Rather than recognize and confront the rising dangers from Hamas and Fatah alike, senior IDF commanders made statements this week indicating the army believes that its most important mission in Judea and Samaria today is to fight Jews.
This week, Brig.-Gen. Nitzan Alon completed his two-year stint as Judea and Samaria Division commander. At his farewell party held two days after the terror attack in Jerusalem, Alon described the central challenge facing the IDF in Judea and Samaria as evicting Israelis from their homes.
As he put it, "It's likely that the IDF will be required to carry out, together with the police and the civil administration, certain missions that are not within the national consensus, and do so in the face of a rising conflict with the extremist but expanding fringes of Israeli society."
During his time as division commander, Alon ordered troops to shoot at Israeli residents of outpost communities slated for destruction with rubber bullets if they tried to oppose forcible expulsion.
Alon went on to speak of the grave threat of "Jewish terrorists."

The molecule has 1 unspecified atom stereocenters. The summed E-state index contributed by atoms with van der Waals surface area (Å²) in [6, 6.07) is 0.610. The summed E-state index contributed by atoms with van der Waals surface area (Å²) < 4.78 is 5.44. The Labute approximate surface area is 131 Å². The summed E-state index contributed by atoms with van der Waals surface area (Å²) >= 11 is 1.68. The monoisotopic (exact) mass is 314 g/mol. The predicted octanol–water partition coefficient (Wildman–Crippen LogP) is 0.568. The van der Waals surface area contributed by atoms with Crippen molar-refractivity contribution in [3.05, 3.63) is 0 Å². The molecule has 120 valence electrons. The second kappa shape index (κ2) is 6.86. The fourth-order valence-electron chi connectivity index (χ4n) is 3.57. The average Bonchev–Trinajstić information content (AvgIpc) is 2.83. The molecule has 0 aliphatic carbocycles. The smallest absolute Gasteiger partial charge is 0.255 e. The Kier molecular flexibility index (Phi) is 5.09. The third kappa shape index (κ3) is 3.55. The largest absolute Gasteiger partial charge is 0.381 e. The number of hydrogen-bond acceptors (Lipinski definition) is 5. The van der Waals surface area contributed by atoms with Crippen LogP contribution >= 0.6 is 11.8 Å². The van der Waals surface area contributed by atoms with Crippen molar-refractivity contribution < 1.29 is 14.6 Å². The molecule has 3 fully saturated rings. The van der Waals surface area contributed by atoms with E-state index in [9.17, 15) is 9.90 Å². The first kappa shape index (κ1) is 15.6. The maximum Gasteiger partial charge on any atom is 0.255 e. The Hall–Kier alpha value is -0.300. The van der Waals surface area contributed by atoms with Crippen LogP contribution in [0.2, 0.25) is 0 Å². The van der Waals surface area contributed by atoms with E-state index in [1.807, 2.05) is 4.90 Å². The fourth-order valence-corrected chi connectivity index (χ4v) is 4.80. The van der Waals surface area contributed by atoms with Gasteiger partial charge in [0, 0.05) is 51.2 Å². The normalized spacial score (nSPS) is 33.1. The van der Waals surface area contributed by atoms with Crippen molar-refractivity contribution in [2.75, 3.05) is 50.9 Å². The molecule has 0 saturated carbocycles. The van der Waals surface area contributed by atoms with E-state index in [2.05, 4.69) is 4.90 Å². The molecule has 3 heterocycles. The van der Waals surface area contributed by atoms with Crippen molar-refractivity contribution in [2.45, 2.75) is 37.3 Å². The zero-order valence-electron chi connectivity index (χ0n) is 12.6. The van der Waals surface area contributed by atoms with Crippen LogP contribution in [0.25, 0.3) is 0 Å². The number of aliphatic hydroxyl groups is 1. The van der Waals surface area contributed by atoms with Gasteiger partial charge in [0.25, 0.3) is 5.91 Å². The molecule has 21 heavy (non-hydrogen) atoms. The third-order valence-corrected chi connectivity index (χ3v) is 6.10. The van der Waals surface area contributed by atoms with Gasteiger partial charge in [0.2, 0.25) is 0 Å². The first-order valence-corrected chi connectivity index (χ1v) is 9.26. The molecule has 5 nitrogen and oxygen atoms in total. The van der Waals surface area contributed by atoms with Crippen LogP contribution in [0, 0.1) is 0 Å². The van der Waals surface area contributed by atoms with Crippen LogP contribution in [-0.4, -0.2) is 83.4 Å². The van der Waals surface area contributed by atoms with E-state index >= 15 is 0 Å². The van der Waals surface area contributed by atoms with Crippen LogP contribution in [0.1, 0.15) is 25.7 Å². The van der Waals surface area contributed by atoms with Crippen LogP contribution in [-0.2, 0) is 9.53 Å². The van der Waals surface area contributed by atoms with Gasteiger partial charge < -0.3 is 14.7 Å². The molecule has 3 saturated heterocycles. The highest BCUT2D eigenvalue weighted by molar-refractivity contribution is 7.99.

He said, "Already today there is an extremist minority, marginal in size but not in influence, that is liable to steeply escalate the acts commonly referred to as 'price tag,' but are actually terrorism. These acts must not only be condemned; their prevention, and the arrest of their perpetrators, must be undertaken more effectively than what we have managed to accomplish to date."
As far as Alon is concerned, "Jewish terrorists," pose a threat to Israel that is just as dangerous - if not more dangerous - than the threat posed by the real terrorists just freed from prison. And from OC Central Command Maj.-Gen. Avi Mizrachi's supportive statements at Alon's farewell bash, it appears that Mizrachi agrees with him.
But how can this be? No "Jewish terrorists" have stabbed and murdered Palestinian children. No "Jewish terrorists" have sent missiles into Palestinian residential neighborhoods or strapped bombs on their chests to blow up Palestinian cafes and buses. What Jewish terrorism are they talking about?